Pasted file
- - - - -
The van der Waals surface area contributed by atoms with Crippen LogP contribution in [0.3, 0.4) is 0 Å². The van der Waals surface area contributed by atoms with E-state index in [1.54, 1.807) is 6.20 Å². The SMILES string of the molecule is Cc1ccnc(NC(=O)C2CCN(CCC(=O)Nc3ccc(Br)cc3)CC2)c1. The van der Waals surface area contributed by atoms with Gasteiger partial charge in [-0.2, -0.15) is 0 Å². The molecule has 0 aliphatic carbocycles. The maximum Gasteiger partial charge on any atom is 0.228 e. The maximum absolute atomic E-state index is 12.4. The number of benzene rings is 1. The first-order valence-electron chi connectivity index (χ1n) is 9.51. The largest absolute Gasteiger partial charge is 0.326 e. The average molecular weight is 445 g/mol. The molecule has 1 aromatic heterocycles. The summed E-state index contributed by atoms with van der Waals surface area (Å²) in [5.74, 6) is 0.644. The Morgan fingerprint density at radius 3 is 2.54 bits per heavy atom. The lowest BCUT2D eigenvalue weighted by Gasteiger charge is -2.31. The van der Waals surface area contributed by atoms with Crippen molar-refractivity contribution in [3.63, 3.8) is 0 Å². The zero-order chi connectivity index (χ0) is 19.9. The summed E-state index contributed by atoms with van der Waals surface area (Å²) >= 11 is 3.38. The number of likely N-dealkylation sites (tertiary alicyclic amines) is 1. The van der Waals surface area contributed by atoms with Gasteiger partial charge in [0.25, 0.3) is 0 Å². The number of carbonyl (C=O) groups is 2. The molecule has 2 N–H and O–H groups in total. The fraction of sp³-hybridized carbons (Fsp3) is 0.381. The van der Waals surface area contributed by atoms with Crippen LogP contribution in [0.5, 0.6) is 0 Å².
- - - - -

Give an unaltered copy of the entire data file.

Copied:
The van der Waals surface area contributed by atoms with Crippen LogP contribution in [0.3, 0.4) is 0 Å². The van der Waals surface area contributed by atoms with E-state index in [1.54, 1.807) is 6.20 Å². The SMILES string of the molecule is Cc1ccnc(NC(=O)C2CCN(CCC(=O)Nc3ccc(Br)cc3)CC2)c1. The van der Waals surface area contributed by atoms with Gasteiger partial charge in [-0.2, -0.15) is 0 Å². The molecule has 0 aliphatic carbocycles. The maximum Gasteiger partial charge on any atom is 0.228 e. The maximum absolute atomic E-state index is 12.4. The number of benzene rings is 1. The first-order valence-electron chi connectivity index (χ1n) is 9.51. The largest absolute Gasteiger partial charge is 0.326 e. The average molecular weight is 445 g/mol. The molecule has 1 aromatic heterocycles. The summed E-state index contributed by atoms with van der Waals surface area (Å²) in [5.74, 6) is 0.644. The Morgan fingerprint density at radius 3 is 2.54 bits per heavy atom. The lowest BCUT2D eigenvalue weighted by Gasteiger charge is -2.31. The van der Waals surface area contributed by atoms with Crippen molar-refractivity contribution in [3.63, 3.8) is 0 Å². The zero-order chi connectivity index (χ0) is 19.9. The summed E-state index contributed by atoms with van der Waals surface area (Å²) >= 11 is 3.38. The number of likely N-dealkylation sites (tertiary alicyclic amines) is 1. The van der Waals surface area contributed by atoms with Gasteiger partial charge in [0.25, 0.3) is 0 Å². The number of carbonyl (C=O) groups is 2. The molecule has 2 N–H and O–H groups in total. The fraction of sp³-hybridized carbons (Fsp3) is 0.381. The van der Waals surface area contributed by atoms with Crippen LogP contribution in [0.5, 0.6) is 0 Å².